Do Hornets and Wasps Make Honey?

It is not known for hornets, a form of a eusocial wasp, to produce honey for human use. They are not particularly aggressive, and their nests can be placed in close proximity to human activity without causing a disturbance.

Only if you provoke them will you find yourself on the receiving end of one of their severe stings. Hornets, much like yellowjackets, subsist on nectar, rotting sweet fruits, and items that include sugar, honey, and other insects in addition to the prey they hunt.

They are capable of killing large insects like honey bees, grasshoppers, locusts, and katydids due to the size of their bodies and the potency of their venom. The victims are thoroughly chewed up before being given to the larvae to eat.


Read also: Are Wasps Attracted To Light?


How Safe Is Honey Made By Wasp?

Honey wasps in Mexico produce only a little bit of honey at a time for their own consumption. They get their food from the same flowers that bees do, which means that their diet is extremely comparable to that of bees.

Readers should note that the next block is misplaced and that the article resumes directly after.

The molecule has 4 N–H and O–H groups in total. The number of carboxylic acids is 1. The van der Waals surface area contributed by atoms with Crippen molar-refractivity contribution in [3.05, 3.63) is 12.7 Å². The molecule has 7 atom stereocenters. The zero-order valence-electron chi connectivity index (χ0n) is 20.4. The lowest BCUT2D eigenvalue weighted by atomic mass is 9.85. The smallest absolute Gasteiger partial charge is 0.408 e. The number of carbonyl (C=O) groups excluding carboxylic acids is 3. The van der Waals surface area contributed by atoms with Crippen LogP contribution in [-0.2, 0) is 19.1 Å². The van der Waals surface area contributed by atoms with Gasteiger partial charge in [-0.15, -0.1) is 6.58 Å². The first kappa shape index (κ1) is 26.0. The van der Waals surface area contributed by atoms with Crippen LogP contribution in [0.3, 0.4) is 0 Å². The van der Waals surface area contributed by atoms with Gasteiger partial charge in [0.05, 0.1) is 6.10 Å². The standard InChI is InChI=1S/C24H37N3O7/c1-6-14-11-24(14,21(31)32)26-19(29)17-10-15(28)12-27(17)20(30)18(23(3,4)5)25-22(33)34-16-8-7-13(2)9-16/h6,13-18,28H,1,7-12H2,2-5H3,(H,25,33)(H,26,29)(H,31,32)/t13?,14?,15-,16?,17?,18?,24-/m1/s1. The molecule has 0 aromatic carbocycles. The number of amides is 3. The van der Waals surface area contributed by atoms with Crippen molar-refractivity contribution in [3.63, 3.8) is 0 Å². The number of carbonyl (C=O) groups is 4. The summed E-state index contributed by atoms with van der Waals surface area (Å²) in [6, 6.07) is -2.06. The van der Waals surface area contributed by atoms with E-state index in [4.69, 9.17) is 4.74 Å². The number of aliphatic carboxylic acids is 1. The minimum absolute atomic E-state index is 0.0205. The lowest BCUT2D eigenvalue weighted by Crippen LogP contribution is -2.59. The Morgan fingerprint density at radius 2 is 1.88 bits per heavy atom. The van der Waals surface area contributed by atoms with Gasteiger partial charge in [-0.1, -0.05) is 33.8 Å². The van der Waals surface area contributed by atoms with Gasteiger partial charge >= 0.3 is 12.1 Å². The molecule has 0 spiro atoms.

Both of these sources have a flavor that is comparable to one another. Countries such as Mexico and Brazil are two examples of places where you might see people eating it, and in some Mexican cultures, it is regarded as a delicacy.

It is comparable to maple syrup in this regard. Although wasp honey can be consumed and has a flavor that is comparable to that of bee honey, it contains significantly less pollen and, as a result, has a lower nutritional value.

Analyses of honey produced by bees and honey produced by wasps reveal very few distinguishing characteristics between the two types of honey.

The proportions of glucose and fructose are comparable to those seen in honey bees. Because honey originates from a variety of floral sources, just like honey, these similarities indicate that these insects are wasps who forage for food.

Wasp honey, on the other hand, is more prone to crystallization than bee honey.



Summer is prime time for wasp sightings, thanks to their penchant for sweet foods like trash cans and picnics. When there are people nearby, they won’t hesitate to land on a can of Coke because it’s sugary. They are known for their outlandish conduct.

Do wasp make honey? well, now you know!